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Updated: November 26, 2009 23:04 IST

Court slams Ajmal’s lawyer for ‘lying’

Staff Reporter
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Abbas Kazmi, the defence lawyer for Ajmal Kasab, the only terrorist arrested in the Mumbai terror attacks case. File photo: Vivek Bendre
The Hindu
Abbas Kazmi, the defence lawyer for Ajmal Kasab, the only terrorist arrested in the Mumbai terror attacks case. File photo: Vivek Bendre

The judge in the 26/11 trial court, M.L. Tahaliyani, reprimanded the Pakistani terrorist Ajmal Kasab's lawyer, Abbas Kazmi, for making "irresponsible" statements and asked him to explain why his services could not be terminated for "misconduct".

The 26/11 trial hearing came to a sudden halt on the day of the first anniversary of the attacks, when the special sessions court accused Abbas Kazmi, lawyer of Mohammad Ajmal Amir ‘Kasab,’ of being “a liar” in a matter pertaining to the filing of affidavits.

The court took a very serious view of Mr. Kazmi’s denial that special public prosecutor Ujjwal Nikam had said anything about filing the affidavits of witnesses. Adjourning the proceedings, special sessions judge M.L. Tahaliyani said he would give his verdict on whether Mr. Kazmi could continue as Ajmal’s lawyer in the case.

“What’s very serious for me today is that he has lied. I don’t think an advocate who has told a lie should be allowed to continue. It’s more than crystal clear that Kazmi made a false statement. Kazmi has no objection if the court withdraws his appointment…The court is fully aware that [Mr. Nikam] has on many occasions stated in my presence and in the presence of my staff and the media that he intended to file affidavits of witnesses, whose evidence is formal in nature. He has been repeatedly saying that for the last eight to ten days. I remember and I am sure Kazmi was present in court,” the court observed.

Mr. Kazmi also demanded that the prosecution move a written application about the filing of affidavits. An argument ensued, wherein the court pointed out to him that copies of affidavits were given in advance and if he wanted a written application, he should have returned the copies.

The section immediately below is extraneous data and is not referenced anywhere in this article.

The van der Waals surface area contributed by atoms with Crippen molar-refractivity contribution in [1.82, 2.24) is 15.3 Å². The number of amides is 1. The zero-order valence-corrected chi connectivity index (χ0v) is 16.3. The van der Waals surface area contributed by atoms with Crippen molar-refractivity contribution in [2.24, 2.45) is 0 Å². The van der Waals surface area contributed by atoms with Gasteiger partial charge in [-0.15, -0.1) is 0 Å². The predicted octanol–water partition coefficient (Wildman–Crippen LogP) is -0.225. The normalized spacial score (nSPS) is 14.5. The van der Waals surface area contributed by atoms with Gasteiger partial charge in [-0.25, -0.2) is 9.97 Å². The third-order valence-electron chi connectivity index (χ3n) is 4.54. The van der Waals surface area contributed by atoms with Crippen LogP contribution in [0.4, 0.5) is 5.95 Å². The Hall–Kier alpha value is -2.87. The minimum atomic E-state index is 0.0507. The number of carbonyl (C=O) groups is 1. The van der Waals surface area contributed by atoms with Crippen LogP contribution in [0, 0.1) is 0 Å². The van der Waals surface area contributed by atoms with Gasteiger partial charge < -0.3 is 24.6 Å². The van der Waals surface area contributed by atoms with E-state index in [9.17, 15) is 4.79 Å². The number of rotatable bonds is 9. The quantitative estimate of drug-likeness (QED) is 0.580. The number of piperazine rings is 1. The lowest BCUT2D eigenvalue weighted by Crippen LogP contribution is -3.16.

Mr. Tahaliyani noted: “The court wanted to know how many witnesses he [Kazmi] wanted to call for cross-examination. Kazmi was totally non-cooperative and not ready to make any statement in the regard…He was consistently evasive. The court is [unable to understand] why this attitude was adopted by Kazmi.”

When the court sought Mr. Nikam’s stand in the matter, the special prosecutor said that if Mr. Kazmi tendered an apology, the court might consider it.

Outside the court, Mr. Kazmi refused to comment. “Do you think Abbas Kazmi will apologise?” he said. “I am going to speak about what I think is just and fair,” he later told The Hindu over telephone.

Citing the three options before him, Mr. Tahaliyani said he might ask Mr. Kazmi to continue or appoint a new lawyer for ‘Kasab’ or appoint Mr. Kazmi’s assistant K.P. Pawar to represent ‘Kasab.’

On April 15, the first day of the trial, the court revoked the appointment of advocate Anjali Waghmare as Ajmal’s defence lawyer. The fresh complication has foiled the prosecution’s plans to wind up the examination of witnesses from its side.

Italian connection

Following the arrest of two Pakistani nationals in Italy in connection with the case, the Mumbai police now want to seek information from Italian authorities about a Voice over Internet Protocol (VoIP) payment. They also want to confirm the identities of Mohammad Ishfaq and Javid Iqbal ,who used the Western Union Money Transfer to pay for the VoIP account used by the 26/11 terrorists. The police would be submitting a Letter Rogatory before a magistrate’s court.

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